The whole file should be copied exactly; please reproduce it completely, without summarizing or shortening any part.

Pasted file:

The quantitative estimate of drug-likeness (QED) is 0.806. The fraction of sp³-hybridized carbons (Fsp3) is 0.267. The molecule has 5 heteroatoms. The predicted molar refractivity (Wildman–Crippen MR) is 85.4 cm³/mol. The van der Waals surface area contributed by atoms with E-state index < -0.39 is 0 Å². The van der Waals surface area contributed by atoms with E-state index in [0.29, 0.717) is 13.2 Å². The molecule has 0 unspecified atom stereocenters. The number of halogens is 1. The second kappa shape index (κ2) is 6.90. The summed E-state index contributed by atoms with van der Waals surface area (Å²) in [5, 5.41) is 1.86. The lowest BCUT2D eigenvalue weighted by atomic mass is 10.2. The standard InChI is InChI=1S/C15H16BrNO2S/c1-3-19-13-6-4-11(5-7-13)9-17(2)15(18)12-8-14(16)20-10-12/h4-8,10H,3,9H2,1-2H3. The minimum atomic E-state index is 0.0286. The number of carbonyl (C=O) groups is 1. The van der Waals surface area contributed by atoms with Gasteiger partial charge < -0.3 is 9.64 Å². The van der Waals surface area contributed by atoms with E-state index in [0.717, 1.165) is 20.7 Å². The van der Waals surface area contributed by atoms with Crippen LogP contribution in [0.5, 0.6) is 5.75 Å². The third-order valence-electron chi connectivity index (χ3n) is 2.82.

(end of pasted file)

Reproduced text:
The quantitative estimate of drug-likeness (QED) is 0.806. The fraction of sp³-hybridized carbons (Fsp3) is 0.267. The molecule has 5 heteroatoms. The predicted molar refractivity (Wildman–Crippen MR) is 85.4 cm³/mol. The van der Waals surface area contributed by atoms with E-state index < -0.39 is 0 Å². The van der Waals surface area contributed by atoms with E-state index in [0.29, 0.717) is 13.2 Å². The molecule has 0 unspecified atom stereocenters. The number of halogens is 1. The second kappa shape index (κ2) is 6.90. The summed E-state index contributed by atoms with van der Waals surface area (Å²) in [5, 5.41) is 1.86. The lowest BCUT2D eigenvalue weighted by atomic mass is 10.2. The standard InChI is InChI=1S/C15H16BrNO2S/c1-3-19-13-6-4-11(5-7-13)9-17(2)15(18)12-8-14(16)20-10-12/h4-8,10H,3,9H2,1-2H3. The minimum atomic E-state index is 0.0286. The number of carbonyl (C=O) groups is 1. The van der Waals surface area contributed by atoms with Gasteiger partial charge < -0.3 is 9.64 Å². The van der Waals surface area contributed by atoms with E-state index in [0.717, 1.165) is 20.7 Å². The van der Waals surface area contributed by atoms with Crippen LogP contribution in [0.5, 0.6) is 5.75 Å². The third-order valence-electron chi connectivity index (χ3n) is 2.82.